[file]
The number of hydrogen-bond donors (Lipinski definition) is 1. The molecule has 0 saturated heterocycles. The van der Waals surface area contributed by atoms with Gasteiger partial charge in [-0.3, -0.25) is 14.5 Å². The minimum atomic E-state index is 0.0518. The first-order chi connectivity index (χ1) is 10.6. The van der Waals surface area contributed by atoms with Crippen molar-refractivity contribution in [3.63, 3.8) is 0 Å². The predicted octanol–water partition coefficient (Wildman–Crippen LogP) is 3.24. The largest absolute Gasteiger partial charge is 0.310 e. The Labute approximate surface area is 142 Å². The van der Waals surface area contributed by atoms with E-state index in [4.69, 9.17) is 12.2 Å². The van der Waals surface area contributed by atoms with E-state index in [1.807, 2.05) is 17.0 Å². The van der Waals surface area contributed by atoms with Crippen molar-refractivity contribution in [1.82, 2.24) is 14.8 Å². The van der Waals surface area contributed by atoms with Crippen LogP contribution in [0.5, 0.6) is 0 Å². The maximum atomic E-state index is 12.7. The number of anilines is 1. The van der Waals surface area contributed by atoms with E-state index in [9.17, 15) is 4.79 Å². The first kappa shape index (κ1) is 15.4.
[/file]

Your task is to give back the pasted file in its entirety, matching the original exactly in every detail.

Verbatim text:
The number of hydrogen-bond donors (Lipinski definition) is 1. The molecule has 0 saturated heterocycles. The van der Waals surface area contributed by atoms with Gasteiger partial charge in [-0.3, -0.25) is 14.5 Å². The minimum atomic E-state index is 0.0518. The first-order chi connectivity index (χ1) is 10.6. The van der Waals surface area contributed by atoms with Crippen molar-refractivity contribution in [3.63, 3.8) is 0 Å². The predicted octanol–water partition coefficient (Wildman–Crippen LogP) is 3.24. The largest absolute Gasteiger partial charge is 0.310 e. The Labute approximate surface area is 142 Å². The van der Waals surface area contributed by atoms with E-state index in [4.69, 9.17) is 12.2 Å². The van der Waals surface area contributed by atoms with E-state index in [1.807, 2.05) is 17.0 Å². The van der Waals surface area contributed by atoms with Crippen molar-refractivity contribution in [1.82, 2.24) is 14.8 Å². The van der Waals surface area contributed by atoms with Crippen LogP contribution in [0.5, 0.6) is 0 Å². The maximum atomic E-state index is 12.7. The number of anilines is 1. The van der Waals surface area contributed by atoms with E-state index in [9.17, 15) is 4.79 Å². The first kappa shape index (κ1) is 15.4.